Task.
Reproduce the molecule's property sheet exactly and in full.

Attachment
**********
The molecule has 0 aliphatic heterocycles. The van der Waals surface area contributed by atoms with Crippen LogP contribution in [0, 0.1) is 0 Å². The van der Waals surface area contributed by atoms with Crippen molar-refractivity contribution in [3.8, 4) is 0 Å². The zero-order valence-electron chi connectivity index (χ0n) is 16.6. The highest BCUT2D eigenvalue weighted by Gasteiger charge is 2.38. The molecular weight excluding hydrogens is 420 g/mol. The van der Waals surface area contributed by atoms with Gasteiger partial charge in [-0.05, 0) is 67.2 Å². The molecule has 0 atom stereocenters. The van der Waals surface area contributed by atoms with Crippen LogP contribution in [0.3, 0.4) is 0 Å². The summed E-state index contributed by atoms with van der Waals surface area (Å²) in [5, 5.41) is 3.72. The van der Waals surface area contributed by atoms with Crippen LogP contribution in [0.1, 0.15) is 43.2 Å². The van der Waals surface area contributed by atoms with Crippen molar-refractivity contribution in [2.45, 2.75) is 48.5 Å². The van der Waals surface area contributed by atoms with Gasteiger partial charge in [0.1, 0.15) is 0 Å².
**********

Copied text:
The molecule has 0 aliphatic heterocycles. The van der Waals surface area contributed by atoms with Crippen LogP contribution in [0, 0.1) is 0 Å². The van der Waals surface area contributed by atoms with Crippen molar-refractivity contribution in [3.8, 4) is 0 Å². The zero-order valence-electron chi connectivity index (χ0n) is 16.6. The highest BCUT2D eigenvalue weighted by Gasteiger charge is 2.38. The molecular weight excluding hydrogens is 420 g/mol. The van der Waals surface area contributed by atoms with Gasteiger partial charge in [-0.05, 0) is 67.2 Å². The molecule has 0 atom stereocenters. The van der Waals surface area contributed by atoms with Crippen LogP contribution in [0.3, 0.4) is 0 Å². The summed E-state index contributed by atoms with van der Waals surface area (Å²) in [5, 5.41) is 3.72. The van der Waals surface area contributed by atoms with Crippen LogP contribution in [0.1, 0.15) is 43.2 Å². The van der Waals surface area contributed by atoms with Crippen molar-refractivity contribution in [2.45, 2.75) is 48.5 Å². The van der Waals surface area contributed by atoms with Gasteiger partial charge in [0.1, 0.15) is 0 Å².